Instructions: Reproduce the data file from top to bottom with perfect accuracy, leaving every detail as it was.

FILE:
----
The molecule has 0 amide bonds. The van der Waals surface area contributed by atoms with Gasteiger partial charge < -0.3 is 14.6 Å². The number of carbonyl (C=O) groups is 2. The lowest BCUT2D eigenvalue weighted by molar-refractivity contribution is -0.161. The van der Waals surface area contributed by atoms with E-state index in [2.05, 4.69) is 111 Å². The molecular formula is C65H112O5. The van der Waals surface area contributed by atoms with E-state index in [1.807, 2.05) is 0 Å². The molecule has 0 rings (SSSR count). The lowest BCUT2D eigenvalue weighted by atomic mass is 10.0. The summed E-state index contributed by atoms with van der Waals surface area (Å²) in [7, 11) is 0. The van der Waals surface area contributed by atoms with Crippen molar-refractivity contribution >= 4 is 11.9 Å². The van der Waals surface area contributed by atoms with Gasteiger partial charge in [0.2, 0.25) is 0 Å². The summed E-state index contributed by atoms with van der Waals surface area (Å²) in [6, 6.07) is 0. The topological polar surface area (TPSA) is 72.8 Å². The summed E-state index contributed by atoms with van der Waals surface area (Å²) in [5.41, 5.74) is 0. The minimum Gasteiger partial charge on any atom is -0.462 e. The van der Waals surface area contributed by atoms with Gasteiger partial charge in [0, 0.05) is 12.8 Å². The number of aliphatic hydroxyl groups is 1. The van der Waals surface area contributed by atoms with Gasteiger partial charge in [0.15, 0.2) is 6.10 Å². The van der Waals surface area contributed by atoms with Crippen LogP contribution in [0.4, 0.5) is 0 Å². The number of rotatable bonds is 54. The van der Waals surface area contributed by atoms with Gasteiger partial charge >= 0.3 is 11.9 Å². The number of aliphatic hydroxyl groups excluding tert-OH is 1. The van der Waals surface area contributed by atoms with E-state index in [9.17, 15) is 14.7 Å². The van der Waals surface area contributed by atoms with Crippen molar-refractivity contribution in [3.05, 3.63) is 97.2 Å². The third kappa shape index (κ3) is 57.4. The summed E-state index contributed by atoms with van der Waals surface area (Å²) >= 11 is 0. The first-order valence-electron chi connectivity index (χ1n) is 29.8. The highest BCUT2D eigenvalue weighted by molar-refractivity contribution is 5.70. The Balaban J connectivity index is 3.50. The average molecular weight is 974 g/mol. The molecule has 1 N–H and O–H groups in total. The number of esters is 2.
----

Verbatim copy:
The molecule has 0 amide bonds. The van der Waals surface area contributed by atoms with Gasteiger partial charge < -0.3 is 14.6 Å². The number of carbonyl (C=O) groups is 2. The lowest BCUT2D eigenvalue weighted by molar-refractivity contribution is -0.161. The van der Waals surface area contributed by atoms with E-state index in [2.05, 4.69) is 111 Å². The molecular formula is C65H112O5. The van der Waals surface area contributed by atoms with E-state index in [1.807, 2.05) is 0 Å². The molecule has 0 rings (SSSR count). The lowest BCUT2D eigenvalue weighted by atomic mass is 10.0. The summed E-state index contributed by atoms with van der Waals surface area (Å²) in [7, 11) is 0. The van der Waals surface area contributed by atoms with Crippen molar-refractivity contribution >= 4 is 11.9 Å². The van der Waals surface area contributed by atoms with Gasteiger partial charge in [0.2, 0.25) is 0 Å². The summed E-state index contributed by atoms with van der Waals surface area (Å²) in [6, 6.07) is 0. The topological polar surface area (TPSA) is 72.8 Å². The summed E-state index contributed by atoms with van der Waals surface area (Å²) in [5.41, 5.74) is 0. The minimum Gasteiger partial charge on any atom is -0.462 e. The van der Waals surface area contributed by atoms with Gasteiger partial charge in [0, 0.05) is 12.8 Å². The number of aliphatic hydroxyl groups is 1. The van der Waals surface area contributed by atoms with Gasteiger partial charge in [0.15, 0.2) is 6.10 Å². The van der Waals surface area contributed by atoms with Crippen LogP contribution in [0.4, 0.5) is 0 Å². The number of rotatable bonds is 54. The van der Waals surface area contributed by atoms with Gasteiger partial charge >= 0.3 is 11.9 Å². The number of aliphatic hydroxyl groups excluding tert-OH is 1. The van der Waals surface area contributed by atoms with E-state index in [9.17, 15) is 14.7 Å². The van der Waals surface area contributed by atoms with Crippen molar-refractivity contribution in [3.05, 3.63) is 97.2 Å². The third kappa shape index (κ3) is 57.4. The summed E-state index contributed by atoms with van der Waals surface area (Å²) >= 11 is 0. The first-order valence-electron chi connectivity index (χ1n) is 29.8. The highest BCUT2D eigenvalue weighted by molar-refractivity contribution is 5.70. The Balaban J connectivity index is 3.50. The average molecular weight is 974 g/mol. The molecule has 1 N–H and O–H groups in total. The number of esters is 2.